IV. Existing Threats to the Public Ignored
The federal government’s failure to report on continuing Gulf public health threats has put tourists directly in harm’s way. More than 60% of GAP witnesses reported that they found evidence of oil or oil debris after BP and the Coast Guard announced that cleanup operations were complete. BP and the federal government reported that Corexit was last used in July 2010. Seventy one percent of GAP witnesses cited indications that Corexit was used after that time.
The government and BP’s misleading public relations campaign to lure tourists back to the Gulf was joined by media radio silence on the health crisis. Nearly 70% of GAP witnesses reported that they primarily depend on social media to obtain and/or share unfiltered spill related information.
V. Corexit’s Impact on the Gulf Environment & Food Supply BP and the federal government repeatedly claimed to prominently employ both dispersant and mechanical cleanup (capturing) methods to contain the oil. Of GAP’s cleanup worker whistleblowers, nearly 77% were regularly given instructions to report the location of oil but not recover it. When each of these workers returned to the same locations within 24 hours, the oil typically was completely gone from the surface.
BP and the federal government contended that dispersants would mitigate the environmental impacts of the spill, but the more toxic oil Corexit mixture coated the Gulf seafloor and permeated the Gulf’s rich ecological web. GAP witnesses revealed underwater footage of an oiled seafloor equivalent to a marine Death Valley where aquatic life formerly flourished, and documented widespread damage to coral communities. Ignoring some industry requests to delay openings, the government reopened Gulf fisheries within weeks of the well being capped.
The FDA grossly misrepresented its analysis for Gulf seafood safety, relying primarily on a literal smell test to detect contaminated seafood. It declined to test for Corexit chemicals, which could result in long term health impacts undetected by government testing standards. Of GAP’s witnesses, 76% expressed concern over the quality of government seafood testing, and almost 60% reported seeing new seafood deformities firsthand. Nearly 80% of fishermen reported that their catch has decreased significantly since the spill.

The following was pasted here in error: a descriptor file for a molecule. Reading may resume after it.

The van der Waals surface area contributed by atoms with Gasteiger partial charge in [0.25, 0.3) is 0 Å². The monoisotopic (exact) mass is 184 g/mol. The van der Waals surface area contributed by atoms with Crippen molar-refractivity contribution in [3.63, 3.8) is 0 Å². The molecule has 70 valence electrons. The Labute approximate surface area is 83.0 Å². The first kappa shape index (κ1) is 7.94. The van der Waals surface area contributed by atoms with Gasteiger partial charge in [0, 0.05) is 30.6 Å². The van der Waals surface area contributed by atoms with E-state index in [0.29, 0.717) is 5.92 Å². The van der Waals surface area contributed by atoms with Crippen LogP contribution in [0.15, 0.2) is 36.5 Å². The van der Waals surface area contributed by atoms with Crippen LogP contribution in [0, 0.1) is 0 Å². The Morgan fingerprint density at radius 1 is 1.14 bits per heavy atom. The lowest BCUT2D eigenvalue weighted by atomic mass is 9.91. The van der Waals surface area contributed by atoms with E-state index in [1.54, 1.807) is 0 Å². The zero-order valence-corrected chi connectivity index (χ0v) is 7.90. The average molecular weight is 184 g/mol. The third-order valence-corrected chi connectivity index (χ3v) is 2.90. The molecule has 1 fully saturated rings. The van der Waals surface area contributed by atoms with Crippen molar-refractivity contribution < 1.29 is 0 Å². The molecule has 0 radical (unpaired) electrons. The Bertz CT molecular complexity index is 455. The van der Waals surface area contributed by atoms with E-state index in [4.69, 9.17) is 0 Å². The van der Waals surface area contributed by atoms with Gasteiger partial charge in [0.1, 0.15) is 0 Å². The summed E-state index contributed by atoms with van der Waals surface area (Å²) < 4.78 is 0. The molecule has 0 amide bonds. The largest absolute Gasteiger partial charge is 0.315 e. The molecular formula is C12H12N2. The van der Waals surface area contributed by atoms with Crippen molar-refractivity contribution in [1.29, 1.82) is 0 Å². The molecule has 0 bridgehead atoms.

VI. Inadequate Compensation BP’s Gulf Coast Claims Fund (GCCF) denied all health claims during its 18 months of existence. Although a significant precedent, the subsequent medical class action suit excluded countless sick individuals; bypassed the worst health impacts resulting from dispersant and oil exposure (such as cancer or birth defects); offered grossly inadequate maximum awards compared to medical costs, and did not include medical treatment. More than 60% of GAP interviewees reported that the GCCF and/or Deepwater Horizon class action settlement made them an offer (most declined). Of those witnesses, 100% reported that compensation was nominal compared to their medical and economic damages incurred from the spill. Conclusions & Recommendations.
The BP spill was the worst environmental disaster in American history, but the government’s consent of BP’s Corexit use has caused long term human and ecological tragedies that may be worse. As deepwater drilling expands off U.S. coasts, it is inevitable that other incidents will occur. Renewed reliance on Corexit is planned as the SOP for future oil spills. BP has declared it will continue to use the deadly dispersant as long as the government permits doing so. If this vision becomes reality, long term destruction to our health and environment will expand exponentially.
GAP’s report illustrates that both BP and the government must take corrective action to mitigate ongoing suffering and to prevent the future use of this toxic substance. Immediate measures should include:
A federal ban on the use of Corexit, which is already banned in the United Kingdom (BP’s home country) and Sweden. Congressional hearings on the link between the current public health crisis in the Gulf and Corexit exposure. The immediate reform of EPA dispersant policy, specifically requiring the agency to determine whether such products are safe for humans and the environment prior to granting approval under the National Contingency Plan (NCP). Establish effective medical treatment programs – by medical experts specializing in chemical exposure – for Gulf residents and workers. The federal government’s funding of third party, independent assessments of both the spill’s health impact on Gulf residents and workers, and such treatment programs when established.